Artistry and Innovation: This Plastic Surgeon Continues to Break New Ground in Medicine An accomplished artist, author, inventor, and one of the top plastic surgeons in America, Dr. Steven Cohen continues to change the world of medicine and surgery, creating new techniques and devices that have become the gold standard in his field
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By Dr. Steven Cohen's own account, he was not a successful student growing up. Diagnosed with dyslexia at a young age, Cohen struggled through elementary and high school, eventually leaving altogether to attend a military school. However, those early challenges served to open his eyes to a different way of looking at the world – and that has made all the difference in his professional career.
An accomplished artist, author, inventor, and one of the top plastic surgeons in America, Dr. Cohen continues to change the world of medicine and surgery, creating new techniques and devices that have become the gold standard in his field.
What drives someone who has already achieved so much?
"That is just the way I have approached life," Dr. Cohen says. "I know that we are going around one time, not multiple times, so I don't want to miss anything if I can avoid it."
Contributions to Craniofacial Surgery
Before focusing on aesthetic and cosmetic surgery, Dr. Cohen made major contributions to the treatment of children born with facial deformities. One of his most important breakthroughs came in the mid-1990s with the invention of the world's first commercially distributed internal distraction system, a revolutionary tool that fundamentally changed the approach to craniofacial surgery.
"Children born with recessed jaws used to have a tracheostomy if they couldn't breathe, and that would be in for a minimum of two years with an average of 8-9 hours a day of respiratory care by the parents," Dr. Cohen explains.
"What we did was cut the jaw and put in these little distraction devices that gradually turned a millimeter a day. New bone fills in the gap, and that allows us to safely advance the jaw in a 1-week-old infant. I did the first one ever in the world in 1997, and it is now the gold standard."
His work did not stop there, however. At the time, surgeons were performing procedures that required them to move the entire face mask forward, a long and complicated surgery that required bone grafts from other parts of the body.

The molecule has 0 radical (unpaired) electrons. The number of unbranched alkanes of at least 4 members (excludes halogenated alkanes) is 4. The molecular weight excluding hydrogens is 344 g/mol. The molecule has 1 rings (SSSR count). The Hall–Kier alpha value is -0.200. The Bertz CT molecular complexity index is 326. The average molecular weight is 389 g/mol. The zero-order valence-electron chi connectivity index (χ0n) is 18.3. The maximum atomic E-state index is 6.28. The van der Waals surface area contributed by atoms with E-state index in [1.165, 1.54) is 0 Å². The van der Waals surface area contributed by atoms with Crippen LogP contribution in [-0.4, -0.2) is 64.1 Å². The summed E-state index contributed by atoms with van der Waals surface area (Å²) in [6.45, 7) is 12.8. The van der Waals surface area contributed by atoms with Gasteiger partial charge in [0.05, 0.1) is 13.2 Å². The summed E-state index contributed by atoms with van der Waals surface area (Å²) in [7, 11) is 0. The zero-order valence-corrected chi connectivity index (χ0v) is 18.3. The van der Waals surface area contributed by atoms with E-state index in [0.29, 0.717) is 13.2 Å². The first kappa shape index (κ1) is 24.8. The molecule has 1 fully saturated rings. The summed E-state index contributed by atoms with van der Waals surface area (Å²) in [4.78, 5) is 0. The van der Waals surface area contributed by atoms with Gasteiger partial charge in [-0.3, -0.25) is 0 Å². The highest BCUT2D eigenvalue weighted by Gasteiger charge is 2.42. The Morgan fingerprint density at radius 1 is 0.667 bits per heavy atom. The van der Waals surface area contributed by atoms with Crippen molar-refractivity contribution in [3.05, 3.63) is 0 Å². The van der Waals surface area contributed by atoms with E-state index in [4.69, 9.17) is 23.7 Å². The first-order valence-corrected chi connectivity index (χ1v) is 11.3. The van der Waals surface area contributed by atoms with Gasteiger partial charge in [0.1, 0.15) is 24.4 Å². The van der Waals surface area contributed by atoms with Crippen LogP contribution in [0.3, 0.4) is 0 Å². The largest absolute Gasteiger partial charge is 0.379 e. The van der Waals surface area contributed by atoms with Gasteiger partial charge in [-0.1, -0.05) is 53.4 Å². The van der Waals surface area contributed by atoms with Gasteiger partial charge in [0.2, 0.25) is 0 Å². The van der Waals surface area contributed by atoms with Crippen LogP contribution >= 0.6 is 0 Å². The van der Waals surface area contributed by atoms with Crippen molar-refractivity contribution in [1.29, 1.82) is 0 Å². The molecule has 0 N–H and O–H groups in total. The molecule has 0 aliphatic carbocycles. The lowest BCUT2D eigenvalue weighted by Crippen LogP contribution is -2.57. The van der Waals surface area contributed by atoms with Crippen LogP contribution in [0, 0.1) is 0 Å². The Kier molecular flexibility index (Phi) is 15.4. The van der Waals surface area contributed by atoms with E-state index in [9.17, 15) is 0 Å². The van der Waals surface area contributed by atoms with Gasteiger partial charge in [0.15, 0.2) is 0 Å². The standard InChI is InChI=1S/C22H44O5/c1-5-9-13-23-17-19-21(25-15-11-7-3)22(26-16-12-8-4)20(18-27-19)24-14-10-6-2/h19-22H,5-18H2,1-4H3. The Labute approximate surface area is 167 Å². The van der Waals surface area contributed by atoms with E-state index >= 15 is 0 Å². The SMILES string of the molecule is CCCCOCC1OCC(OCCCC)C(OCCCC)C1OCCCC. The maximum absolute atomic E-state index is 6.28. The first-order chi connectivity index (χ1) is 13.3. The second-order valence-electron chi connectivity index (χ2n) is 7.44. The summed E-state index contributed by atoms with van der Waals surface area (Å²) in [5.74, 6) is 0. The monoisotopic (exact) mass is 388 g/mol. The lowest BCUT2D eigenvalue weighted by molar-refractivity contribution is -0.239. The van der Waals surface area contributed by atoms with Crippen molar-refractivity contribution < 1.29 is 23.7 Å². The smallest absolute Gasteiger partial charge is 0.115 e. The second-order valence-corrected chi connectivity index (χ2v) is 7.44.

"Oftentimes, the space created between the covering of the brain, called the dura, and the undersurface, now has bone that has lost its blood supply because we cut it and moved it," Dr. Cohen says.
"That space was prone to infection, so there was a 10% mortality rate for these kids. With the slow movement forward of the mask using my devices, the mortality rate is now 1%."
Innovations in Plastic Surgery
For the past decade, Dr. Cohen has focused his efforts on plastic surgery and aesthetics, continuing to develop new solutions with groundbreaking equipment and procedures at the world-class Faces Plus. He was one of the first adopters of the fractional laser, which has since become common practice in clinics across the country.
He also developed breakthroughs in adipose derived stem-cells, fat grafting and cell rejuvenation, including the invention of the Lipocube Nano, which processes fat grafts and optimizes cells, creating a more youthful appearance as well as healthier tissue.
His revolutionary methods have been adopted and practiced by clinicians and providers around the world – although each person may be "going around one time" in life, Dr. Cohen has created a legacy that will last for generations.
And despite his massive achievements and contributions to the field, he is still not done innovating.
The Artist at Work
For Dr. Cohen, much of his drive and joy comes from the creative process itself. It empowered him to find unorthodox solutions to overcome dyslexia in school, led him to impressive breakthroughs in surgery and medicine, and influences his work and art today.
He sees the world differently, he says, often with the eye of an artist, connecting different ideas in new and interesting ways until he has created something entirely transformative.
"It all stems out of creativity, it is even the same in painting," Dr. Cohen says. "I have learned to allow myself to remain open-minded and I guess in some ways childlike, rather than saying, that's a bad drawing. It allows things to bubble up almost accidentally."
As he continues to influence the worlds of both art and medicine, Dr. Cohen has come to see that the struggles he endured in his youth have evolved to become some of his greatest strengths, allowing him to perceive insights and opportunities where others might cling to old models.
"I think I have this creativity as a result of having learning disabilities and dyslexia," Dr. Cohen says. "As a kid, they were a terrible curse. But as an adult, I have embraced it more and more, because I realized that I am actually bringing new things to the world rather than copying something old."
To learn more about Dr. Cohen's work and practice, please visit www.facesplus.com.